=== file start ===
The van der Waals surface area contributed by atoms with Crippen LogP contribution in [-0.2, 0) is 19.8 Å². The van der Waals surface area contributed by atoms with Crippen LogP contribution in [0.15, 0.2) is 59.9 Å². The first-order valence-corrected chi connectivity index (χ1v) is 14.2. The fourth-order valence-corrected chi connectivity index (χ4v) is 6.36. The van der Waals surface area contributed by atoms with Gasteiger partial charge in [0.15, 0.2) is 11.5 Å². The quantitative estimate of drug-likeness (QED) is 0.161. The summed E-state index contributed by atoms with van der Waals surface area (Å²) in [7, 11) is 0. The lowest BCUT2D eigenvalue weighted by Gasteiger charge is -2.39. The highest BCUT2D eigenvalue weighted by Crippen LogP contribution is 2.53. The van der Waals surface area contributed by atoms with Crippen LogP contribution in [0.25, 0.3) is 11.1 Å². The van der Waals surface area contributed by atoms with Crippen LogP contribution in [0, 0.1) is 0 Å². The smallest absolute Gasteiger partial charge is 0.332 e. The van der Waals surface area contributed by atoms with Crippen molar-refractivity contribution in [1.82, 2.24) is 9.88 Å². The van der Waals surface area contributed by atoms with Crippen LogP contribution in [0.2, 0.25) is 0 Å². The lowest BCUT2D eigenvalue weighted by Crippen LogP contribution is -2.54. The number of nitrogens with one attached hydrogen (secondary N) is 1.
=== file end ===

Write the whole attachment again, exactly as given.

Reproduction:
The van der Waals surface area contributed by atoms with Crippen LogP contribution in [-0.2, 0) is 19.8 Å². The van der Waals surface area contributed by atoms with Crippen LogP contribution in [0.15, 0.2) is 59.9 Å². The first-order valence-corrected chi connectivity index (χ1v) is 14.2. The fourth-order valence-corrected chi connectivity index (χ4v) is 6.36. The van der Waals surface area contributed by atoms with Gasteiger partial charge in [0.15, 0.2) is 11.5 Å². The quantitative estimate of drug-likeness (QED) is 0.161. The summed E-state index contributed by atoms with van der Waals surface area (Å²) in [7, 11) is 0. The lowest BCUT2D eigenvalue weighted by Gasteiger charge is -2.39. The highest BCUT2D eigenvalue weighted by Crippen LogP contribution is 2.53. The van der Waals surface area contributed by atoms with Crippen LogP contribution in [0.25, 0.3) is 11.1 Å². The van der Waals surface area contributed by atoms with Crippen LogP contribution in [0, 0.1) is 0 Å². The smallest absolute Gasteiger partial charge is 0.332 e. The van der Waals surface area contributed by atoms with Crippen molar-refractivity contribution in [1.82, 2.24) is 9.88 Å². The van der Waals surface area contributed by atoms with Crippen LogP contribution in [0.2, 0.25) is 0 Å². The lowest BCUT2D eigenvalue weighted by Crippen LogP contribution is -2.54. The number of nitrogens with one attached hydrogen (secondary N) is 1.